I miss the old days. Don’t misunderstand what I am saying. Things are better now, without a doubt. The Empire took everything from us that made us who we are. It ripped apart our most sacred monuments, it dismantled every part of our government that we prided ourselves in. It took our children away to be “reeducated”, they even took the spirit of the land itself away from us. But while they were directly in front of our faces, we hated them with unfettered ferocity. Before, in our old lives, you would have had a scion of a rival family that you would have been obligated to feud with for tradition’s sake. Now, they were in the work camp right next to you, swinging the same pickaxe. At the end of the day you both were literally too tired to care. The Arbiter saw that and knew what he could do with it. We were able to unite, to ignore generations of contempt for each other because our contempt for the Empire was so much greater. After bitter struggle we have at least some measure of ourselves back, but we bear scars: monuments defiled, power structures crippled, refugees who barely remember their old lives pouring back. Even the magic of the land itself has begun to forget us. But as those things are far from normal, our old rivalries have begun anew as every old faction, necessary in our struggle, now wants their voice heard. While we’re Free from the Yoke, we risk forgetting a grave truth: the Empire is still out there. It has not forgotten.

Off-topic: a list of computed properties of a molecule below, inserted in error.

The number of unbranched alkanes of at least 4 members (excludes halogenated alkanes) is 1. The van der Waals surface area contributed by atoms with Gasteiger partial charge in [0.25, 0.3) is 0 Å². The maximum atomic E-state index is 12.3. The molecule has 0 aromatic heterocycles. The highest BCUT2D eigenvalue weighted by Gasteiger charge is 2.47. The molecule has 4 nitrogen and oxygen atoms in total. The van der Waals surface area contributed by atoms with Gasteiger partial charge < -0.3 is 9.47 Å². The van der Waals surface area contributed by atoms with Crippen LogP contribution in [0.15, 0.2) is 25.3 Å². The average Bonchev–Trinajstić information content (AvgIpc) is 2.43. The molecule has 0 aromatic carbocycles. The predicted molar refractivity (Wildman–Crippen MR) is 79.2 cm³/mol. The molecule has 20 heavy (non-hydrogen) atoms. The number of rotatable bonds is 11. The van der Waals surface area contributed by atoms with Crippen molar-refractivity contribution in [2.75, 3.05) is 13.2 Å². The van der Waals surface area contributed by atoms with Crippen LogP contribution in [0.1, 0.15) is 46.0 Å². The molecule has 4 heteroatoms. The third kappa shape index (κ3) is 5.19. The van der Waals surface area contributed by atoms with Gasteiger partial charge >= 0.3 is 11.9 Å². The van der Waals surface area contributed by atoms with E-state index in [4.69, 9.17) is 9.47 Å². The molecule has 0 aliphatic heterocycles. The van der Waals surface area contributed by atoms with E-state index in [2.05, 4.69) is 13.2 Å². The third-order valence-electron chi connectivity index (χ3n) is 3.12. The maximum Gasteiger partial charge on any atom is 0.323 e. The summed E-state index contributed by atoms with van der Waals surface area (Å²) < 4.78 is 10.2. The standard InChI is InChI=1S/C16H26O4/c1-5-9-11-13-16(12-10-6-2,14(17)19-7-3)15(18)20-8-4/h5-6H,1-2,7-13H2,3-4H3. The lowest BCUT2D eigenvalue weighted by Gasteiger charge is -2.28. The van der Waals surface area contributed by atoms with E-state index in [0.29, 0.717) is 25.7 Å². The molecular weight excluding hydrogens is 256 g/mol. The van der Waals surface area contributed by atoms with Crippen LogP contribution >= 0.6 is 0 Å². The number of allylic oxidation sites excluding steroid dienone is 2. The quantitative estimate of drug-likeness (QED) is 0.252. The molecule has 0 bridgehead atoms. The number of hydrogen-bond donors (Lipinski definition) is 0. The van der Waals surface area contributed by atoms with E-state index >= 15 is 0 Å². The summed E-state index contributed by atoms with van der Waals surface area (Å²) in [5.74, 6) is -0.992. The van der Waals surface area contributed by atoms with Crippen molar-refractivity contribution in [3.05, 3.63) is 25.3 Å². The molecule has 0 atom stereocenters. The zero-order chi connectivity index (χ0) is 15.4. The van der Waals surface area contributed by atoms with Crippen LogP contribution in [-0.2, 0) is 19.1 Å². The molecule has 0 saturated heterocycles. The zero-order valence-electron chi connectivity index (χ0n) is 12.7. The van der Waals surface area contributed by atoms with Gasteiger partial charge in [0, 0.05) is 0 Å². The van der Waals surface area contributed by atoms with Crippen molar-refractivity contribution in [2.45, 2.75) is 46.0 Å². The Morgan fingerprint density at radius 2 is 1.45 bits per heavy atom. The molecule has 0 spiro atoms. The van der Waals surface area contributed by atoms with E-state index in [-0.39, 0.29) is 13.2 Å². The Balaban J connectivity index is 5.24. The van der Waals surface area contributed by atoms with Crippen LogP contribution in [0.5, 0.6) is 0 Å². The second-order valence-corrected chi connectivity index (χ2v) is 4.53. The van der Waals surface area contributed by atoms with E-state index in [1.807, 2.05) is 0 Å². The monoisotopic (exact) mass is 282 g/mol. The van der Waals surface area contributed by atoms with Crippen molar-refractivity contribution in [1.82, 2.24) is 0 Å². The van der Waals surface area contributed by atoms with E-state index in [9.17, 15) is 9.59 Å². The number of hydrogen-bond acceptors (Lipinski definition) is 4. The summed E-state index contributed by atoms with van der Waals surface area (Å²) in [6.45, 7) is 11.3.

The Galactic Empire brings safety, security, prosperity, and progress to every planet that welcomes its care . . . or so the story goes, anyways. On one Outer Rim world, at first that all seemed true: oppressive nobles were overthrown, social mobility increased, and industry flourished. However, in the mines and the ‘reeducation’ camps the truth of Imperial rule can be found for those brave and/or unfortunate enough to uncover it. The Rebellion fights here despite the Empire’s good publicity, but what path will the different cells take to freedom? How will new additions to the base upset the balance? Check your power packs and calibrate your blaster’s sights, we’re joining up with the rebels of Jumar Base!
Dungeons and Dragons is the 800 pound gorilla of the role-playing game world. For what is arguably such a small slice of the space (swords and sorcery fantasy), D&D is utterly dominant, commanding a plurality of the hobby’s mind and market share (and that’s a majority if you count all games which are direct derivatives, like Pathfinder and many OSR games). For this reason, when someone lists “overtake D&D” as one of their design goals, even if it’s just part of a Twitter thread, your ears perk up. Indeed, TC Sottek did post those words, in that order, on Twitter. But people are listening. TC Sottek is the designer of Quest.